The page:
Waterford native to take on region's casinos as MGM Springfield executive
A Waterford native, Talia Spera has paid more than a few visits to southeastern Connecticut’s casinos.
She never expected she’d be competing against them one day, though.
Spera, 30, recently was named executive director of arena operations for MGM Springfield, the nearly $1 billion resort casino scheduled to open this September in Massachusetts. For years, its coming has been on the radar of Foxwoods Resort Casino and Mohegan Sun, which have long dominated the entertainment scene in southern New England.
“I do find it ironic,” Spera said Thursday in a phone interview. “I grew up going to those casinos. They’ve monopolized the region for some time. But it’s a new day. We plan to be the entertainment hub of Springfield.”
“I’m very familiar with what they do and the type of entertainment they try to attract,” she said, referring to Foxwoods and Mohegan Sun.
Spera graduated from Waterford High School in 2005 and headed to Old Dominion University in Norfolk, Va., where she obtained undergraduate and master of public administration degrees. She’s spent more than seven years in the entertainment industry, five of them at SevenVenues in Norfolk, an entity incorporating a 12,000-seat arena, four theaters, an outdoor festival park and a minor league baseball stadium.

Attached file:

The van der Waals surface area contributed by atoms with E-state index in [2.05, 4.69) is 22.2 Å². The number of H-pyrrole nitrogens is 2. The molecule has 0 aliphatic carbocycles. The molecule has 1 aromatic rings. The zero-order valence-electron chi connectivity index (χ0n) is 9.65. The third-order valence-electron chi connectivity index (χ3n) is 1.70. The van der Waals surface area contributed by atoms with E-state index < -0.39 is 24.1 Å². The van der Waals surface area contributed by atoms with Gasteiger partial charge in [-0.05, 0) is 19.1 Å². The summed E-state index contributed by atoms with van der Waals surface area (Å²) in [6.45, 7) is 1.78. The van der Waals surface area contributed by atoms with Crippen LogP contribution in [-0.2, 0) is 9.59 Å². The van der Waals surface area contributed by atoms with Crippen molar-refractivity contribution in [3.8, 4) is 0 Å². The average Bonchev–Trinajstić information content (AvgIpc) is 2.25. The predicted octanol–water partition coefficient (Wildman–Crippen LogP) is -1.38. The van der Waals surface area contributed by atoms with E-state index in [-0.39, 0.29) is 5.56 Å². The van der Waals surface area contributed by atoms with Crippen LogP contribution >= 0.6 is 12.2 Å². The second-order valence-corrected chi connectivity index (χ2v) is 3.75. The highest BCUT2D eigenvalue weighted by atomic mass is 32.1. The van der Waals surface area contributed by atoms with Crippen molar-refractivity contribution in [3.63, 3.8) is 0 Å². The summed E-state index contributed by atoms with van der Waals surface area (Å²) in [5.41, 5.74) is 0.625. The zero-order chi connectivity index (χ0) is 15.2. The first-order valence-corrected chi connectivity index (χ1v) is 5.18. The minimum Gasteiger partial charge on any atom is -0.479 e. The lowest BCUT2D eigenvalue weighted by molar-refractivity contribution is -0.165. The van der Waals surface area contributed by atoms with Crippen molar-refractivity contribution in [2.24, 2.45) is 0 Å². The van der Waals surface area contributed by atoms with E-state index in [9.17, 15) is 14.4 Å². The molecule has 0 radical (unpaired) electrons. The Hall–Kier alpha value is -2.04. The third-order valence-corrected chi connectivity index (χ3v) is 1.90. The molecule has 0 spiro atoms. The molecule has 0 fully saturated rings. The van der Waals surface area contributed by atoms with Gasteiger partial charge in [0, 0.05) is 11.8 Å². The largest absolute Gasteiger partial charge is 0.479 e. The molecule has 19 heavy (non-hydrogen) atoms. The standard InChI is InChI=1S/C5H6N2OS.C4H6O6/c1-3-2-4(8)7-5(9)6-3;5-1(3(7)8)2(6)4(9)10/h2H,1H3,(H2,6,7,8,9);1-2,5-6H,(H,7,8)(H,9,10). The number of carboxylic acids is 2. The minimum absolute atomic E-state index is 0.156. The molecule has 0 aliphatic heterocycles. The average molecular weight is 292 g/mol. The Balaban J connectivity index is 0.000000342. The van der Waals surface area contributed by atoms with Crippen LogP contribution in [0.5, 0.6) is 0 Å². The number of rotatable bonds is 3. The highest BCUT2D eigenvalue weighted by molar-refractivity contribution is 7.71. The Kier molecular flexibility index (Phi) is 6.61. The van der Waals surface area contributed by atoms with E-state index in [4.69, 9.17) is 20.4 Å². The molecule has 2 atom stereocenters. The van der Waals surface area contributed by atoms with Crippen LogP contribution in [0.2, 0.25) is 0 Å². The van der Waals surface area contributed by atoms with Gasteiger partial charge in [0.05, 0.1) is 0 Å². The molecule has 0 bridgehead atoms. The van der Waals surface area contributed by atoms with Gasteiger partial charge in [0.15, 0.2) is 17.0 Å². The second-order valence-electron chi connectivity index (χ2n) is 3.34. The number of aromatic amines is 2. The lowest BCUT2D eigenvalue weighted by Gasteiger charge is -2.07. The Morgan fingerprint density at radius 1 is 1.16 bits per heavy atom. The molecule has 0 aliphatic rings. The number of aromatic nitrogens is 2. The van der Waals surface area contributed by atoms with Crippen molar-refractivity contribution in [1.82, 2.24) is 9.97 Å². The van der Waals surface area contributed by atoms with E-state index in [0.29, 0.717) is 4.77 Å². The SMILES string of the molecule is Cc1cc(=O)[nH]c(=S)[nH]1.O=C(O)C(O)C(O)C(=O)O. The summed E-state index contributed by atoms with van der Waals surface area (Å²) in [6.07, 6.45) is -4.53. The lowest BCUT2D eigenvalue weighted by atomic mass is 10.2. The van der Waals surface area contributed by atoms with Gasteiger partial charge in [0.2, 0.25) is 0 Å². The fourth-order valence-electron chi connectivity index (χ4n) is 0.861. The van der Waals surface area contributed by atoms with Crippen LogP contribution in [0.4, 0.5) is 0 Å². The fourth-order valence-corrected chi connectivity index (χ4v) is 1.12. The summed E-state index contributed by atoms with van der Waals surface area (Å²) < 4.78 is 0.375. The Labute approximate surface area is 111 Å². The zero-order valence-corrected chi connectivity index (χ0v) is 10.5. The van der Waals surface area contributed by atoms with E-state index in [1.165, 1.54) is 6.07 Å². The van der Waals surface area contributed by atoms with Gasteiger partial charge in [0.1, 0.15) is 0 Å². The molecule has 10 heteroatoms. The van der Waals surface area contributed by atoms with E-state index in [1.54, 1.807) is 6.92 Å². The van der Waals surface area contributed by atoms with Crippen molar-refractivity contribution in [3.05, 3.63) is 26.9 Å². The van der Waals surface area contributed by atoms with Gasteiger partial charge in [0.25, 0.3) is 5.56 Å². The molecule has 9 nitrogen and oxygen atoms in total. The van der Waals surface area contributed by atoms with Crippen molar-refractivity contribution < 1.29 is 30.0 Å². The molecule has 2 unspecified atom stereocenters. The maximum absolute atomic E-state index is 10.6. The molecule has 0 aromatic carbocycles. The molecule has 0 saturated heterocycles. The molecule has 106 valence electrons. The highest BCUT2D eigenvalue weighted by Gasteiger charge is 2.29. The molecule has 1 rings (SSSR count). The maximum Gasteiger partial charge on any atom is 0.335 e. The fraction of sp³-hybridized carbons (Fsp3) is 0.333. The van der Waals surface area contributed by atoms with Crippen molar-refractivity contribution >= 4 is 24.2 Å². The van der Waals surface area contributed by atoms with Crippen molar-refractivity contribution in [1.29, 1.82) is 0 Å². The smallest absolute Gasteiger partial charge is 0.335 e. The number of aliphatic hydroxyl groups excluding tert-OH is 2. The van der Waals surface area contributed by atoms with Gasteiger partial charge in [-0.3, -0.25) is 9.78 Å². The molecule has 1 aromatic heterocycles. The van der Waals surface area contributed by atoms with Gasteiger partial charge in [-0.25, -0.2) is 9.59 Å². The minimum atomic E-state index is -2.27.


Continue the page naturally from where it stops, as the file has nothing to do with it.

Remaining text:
Before joining MGM Resorts International, Spera spent two years with Spectra Venue Management, running the event services department for the University of Massachusetts’ Mullins Center Arena in Amherst. She's also worked as a booking manager for such MGM Resorts’ properties as The Theater at MGM National Harbor outside Washington, D.C., the Borgata in Atlantic City and MGM Grand Detroit.
In Springfield, Spera’s turf already includes the 8,000-seat MassMutual Center, which MGM Springfield is managing. When the casino opens, she’ll also be responsible for programming for some 100,000 square feet of space on the MGM Springfield "campus," including lounges and an outdoor plaza.
As part of its commitment to the City of Springfield, the casino also will book events for Symphony Hall and CityStage, city-owned venues with 1,800 and 500 seats, respectively, Spera said.
Spera spent much of her youth on Waterford soccer fields that have been named in honor of her grandfather, Vittorio I. Spera, a semi-professional soccer player who grew up in Italy and helped found the Waterford Soccer Club. He died in 2004.
Talia’s father, Tony Spera, has coached a variety of sports at various levels in town for more than two decades, including, most recently, the Waterford High School girls’ basketball team.
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